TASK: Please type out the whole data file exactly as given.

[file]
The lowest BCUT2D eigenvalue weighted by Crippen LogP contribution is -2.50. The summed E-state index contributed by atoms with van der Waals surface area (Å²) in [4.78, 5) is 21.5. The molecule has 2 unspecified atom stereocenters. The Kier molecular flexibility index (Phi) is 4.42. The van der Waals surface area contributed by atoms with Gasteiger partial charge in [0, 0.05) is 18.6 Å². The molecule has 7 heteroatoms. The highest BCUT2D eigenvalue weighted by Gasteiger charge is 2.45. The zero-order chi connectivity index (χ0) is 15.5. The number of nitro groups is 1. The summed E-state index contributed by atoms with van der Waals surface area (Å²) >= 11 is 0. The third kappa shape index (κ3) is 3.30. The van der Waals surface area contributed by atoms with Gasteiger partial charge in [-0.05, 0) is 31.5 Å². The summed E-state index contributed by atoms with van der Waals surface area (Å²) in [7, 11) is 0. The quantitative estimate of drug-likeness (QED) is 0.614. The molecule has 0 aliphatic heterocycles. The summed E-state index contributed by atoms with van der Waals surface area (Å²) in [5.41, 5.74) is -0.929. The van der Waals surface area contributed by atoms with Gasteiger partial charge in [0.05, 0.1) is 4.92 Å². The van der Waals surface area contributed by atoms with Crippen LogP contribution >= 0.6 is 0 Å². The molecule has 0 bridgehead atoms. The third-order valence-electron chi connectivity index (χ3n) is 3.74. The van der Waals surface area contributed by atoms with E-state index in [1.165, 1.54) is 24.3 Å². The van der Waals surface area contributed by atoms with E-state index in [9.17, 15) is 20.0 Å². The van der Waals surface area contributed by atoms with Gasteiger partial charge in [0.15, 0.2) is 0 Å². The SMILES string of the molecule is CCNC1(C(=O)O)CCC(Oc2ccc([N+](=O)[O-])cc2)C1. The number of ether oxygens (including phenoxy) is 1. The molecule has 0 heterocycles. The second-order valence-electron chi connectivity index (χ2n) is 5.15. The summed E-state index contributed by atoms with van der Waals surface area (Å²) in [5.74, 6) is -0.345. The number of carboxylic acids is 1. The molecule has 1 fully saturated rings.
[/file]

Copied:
The lowest BCUT2D eigenvalue weighted by Crippen LogP contribution is -2.50. The summed E-state index contributed by atoms with van der Waals surface area (Å²) in [4.78, 5) is 21.5. The molecule has 2 unspecified atom stereocenters. The Kier molecular flexibility index (Phi) is 4.42. The van der Waals surface area contributed by atoms with Gasteiger partial charge in [0, 0.05) is 18.6 Å². The molecule has 7 heteroatoms. The highest BCUT2D eigenvalue weighted by Gasteiger charge is 2.45. The zero-order chi connectivity index (χ0) is 15.5. The number of nitro groups is 1. The summed E-state index contributed by atoms with van der Waals surface area (Å²) >= 11 is 0. The third kappa shape index (κ3) is 3.30. The van der Waals surface area contributed by atoms with Gasteiger partial charge in [-0.05, 0) is 31.5 Å². The summed E-state index contributed by atoms with van der Waals surface area (Å²) in [7, 11) is 0. The quantitative estimate of drug-likeness (QED) is 0.614. The molecule has 0 aliphatic heterocycles. The summed E-state index contributed by atoms with van der Waals surface area (Å²) in [5.41, 5.74) is -0.929. The van der Waals surface area contributed by atoms with Gasteiger partial charge in [0.05, 0.1) is 4.92 Å². The van der Waals surface area contributed by atoms with Crippen LogP contribution >= 0.6 is 0 Å². The molecule has 0 bridgehead atoms. The third-order valence-electron chi connectivity index (χ3n) is 3.74. The van der Waals surface area contributed by atoms with E-state index in [1.165, 1.54) is 24.3 Å². The van der Waals surface area contributed by atoms with E-state index in [9.17, 15) is 20.0 Å². The van der Waals surface area contributed by atoms with Gasteiger partial charge in [0.15, 0.2) is 0 Å². The SMILES string of the molecule is CCNC1(C(=O)O)CCC(Oc2ccc([N+](=O)[O-])cc2)C1. The number of ether oxygens (including phenoxy) is 1. The molecule has 0 heterocycles. The second-order valence-electron chi connectivity index (χ2n) is 5.15. The summed E-state index contributed by atoms with van der Waals surface area (Å²) in [5.74, 6) is -0.345. The number of carboxylic acids is 1. The molecule has 1 fully saturated rings.